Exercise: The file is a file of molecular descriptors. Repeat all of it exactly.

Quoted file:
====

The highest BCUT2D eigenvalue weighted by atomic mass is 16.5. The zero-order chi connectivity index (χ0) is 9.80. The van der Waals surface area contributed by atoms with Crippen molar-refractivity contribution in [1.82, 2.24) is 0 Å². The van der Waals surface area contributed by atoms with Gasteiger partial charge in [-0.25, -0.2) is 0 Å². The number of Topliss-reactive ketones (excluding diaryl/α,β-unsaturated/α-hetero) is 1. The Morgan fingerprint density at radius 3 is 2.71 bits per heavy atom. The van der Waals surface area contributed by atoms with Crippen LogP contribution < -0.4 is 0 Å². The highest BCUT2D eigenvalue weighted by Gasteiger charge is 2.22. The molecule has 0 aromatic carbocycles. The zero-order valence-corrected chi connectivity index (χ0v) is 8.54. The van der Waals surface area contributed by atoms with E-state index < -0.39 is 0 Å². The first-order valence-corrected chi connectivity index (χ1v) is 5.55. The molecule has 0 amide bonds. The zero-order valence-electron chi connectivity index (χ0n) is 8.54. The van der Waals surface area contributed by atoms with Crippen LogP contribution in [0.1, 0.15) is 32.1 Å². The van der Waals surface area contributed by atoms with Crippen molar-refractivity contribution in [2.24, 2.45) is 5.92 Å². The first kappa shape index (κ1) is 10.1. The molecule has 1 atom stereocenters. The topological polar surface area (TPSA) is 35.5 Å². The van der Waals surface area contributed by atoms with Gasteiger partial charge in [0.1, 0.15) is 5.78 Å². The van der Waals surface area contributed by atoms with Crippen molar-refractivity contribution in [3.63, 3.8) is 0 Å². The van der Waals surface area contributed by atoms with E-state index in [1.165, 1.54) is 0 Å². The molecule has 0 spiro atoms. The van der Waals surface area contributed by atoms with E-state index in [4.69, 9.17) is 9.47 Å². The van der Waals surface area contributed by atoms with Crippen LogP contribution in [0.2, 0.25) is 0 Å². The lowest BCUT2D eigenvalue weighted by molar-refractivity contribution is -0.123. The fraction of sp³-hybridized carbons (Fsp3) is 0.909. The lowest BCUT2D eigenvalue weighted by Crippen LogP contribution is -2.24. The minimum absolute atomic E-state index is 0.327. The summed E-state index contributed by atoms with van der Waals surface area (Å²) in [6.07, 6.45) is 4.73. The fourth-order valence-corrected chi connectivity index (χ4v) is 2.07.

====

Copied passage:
The highest BCUT2D eigenvalue weighted by atomic mass is 16.5. The zero-order chi connectivity index (χ0) is 9.80. The van der Waals surface area contributed by atoms with Crippen molar-refractivity contribution in [1.82, 2.24) is 0 Å². The van der Waals surface area contributed by atoms with Gasteiger partial charge in [-0.25, -0.2) is 0 Å². The number of Topliss-reactive ketones (excluding diaryl/α,β-unsaturated/α-hetero) is 1. The Morgan fingerprint density at radius 3 is 2.71 bits per heavy atom. The van der Waals surface area contributed by atoms with Crippen LogP contribution < -0.4 is 0 Å². The highest BCUT2D eigenvalue weighted by Gasteiger charge is 2.22. The molecule has 0 aromatic carbocycles. The zero-order valence-corrected chi connectivity index (χ0v) is 8.54. The van der Waals surface area contributed by atoms with E-state index < -0.39 is 0 Å². The first-order valence-corrected chi connectivity index (χ1v) is 5.55. The molecule has 0 amide bonds. The zero-order valence-electron chi connectivity index (χ0n) is 8.54. The van der Waals surface area contributed by atoms with Crippen LogP contribution in [0.1, 0.15) is 32.1 Å². The van der Waals surface area contributed by atoms with Crippen molar-refractivity contribution in [2.24, 2.45) is 5.92 Å². The first kappa shape index (κ1) is 10.1. The molecule has 1 atom stereocenters. The topological polar surface area (TPSA) is 35.5 Å². The van der Waals surface area contributed by atoms with Gasteiger partial charge in [0.1, 0.15) is 5.78 Å². The van der Waals surface area contributed by atoms with Crippen molar-refractivity contribution in [3.63, 3.8) is 0 Å². The van der Waals surface area contributed by atoms with E-state index in [1.165, 1.54) is 0 Å². The molecule has 0 spiro atoms. The van der Waals surface area contributed by atoms with E-state index in [4.69, 9.17) is 9.47 Å². The van der Waals surface area contributed by atoms with Crippen LogP contribution in [0.2, 0.25) is 0 Å². The lowest BCUT2D eigenvalue weighted by molar-refractivity contribution is -0.123. The fraction of sp³-hybridized carbons (Fsp3) is 0.909. The lowest BCUT2D eigenvalue weighted by Crippen LogP contribution is -2.24. The minimum absolute atomic E-state index is 0.327. The summed E-state index contributed by atoms with van der Waals surface area (Å²) in [6.07, 6.45) is 4.73. The fourth-order valence-corrected chi connectivity index (χ4v) is 2.07.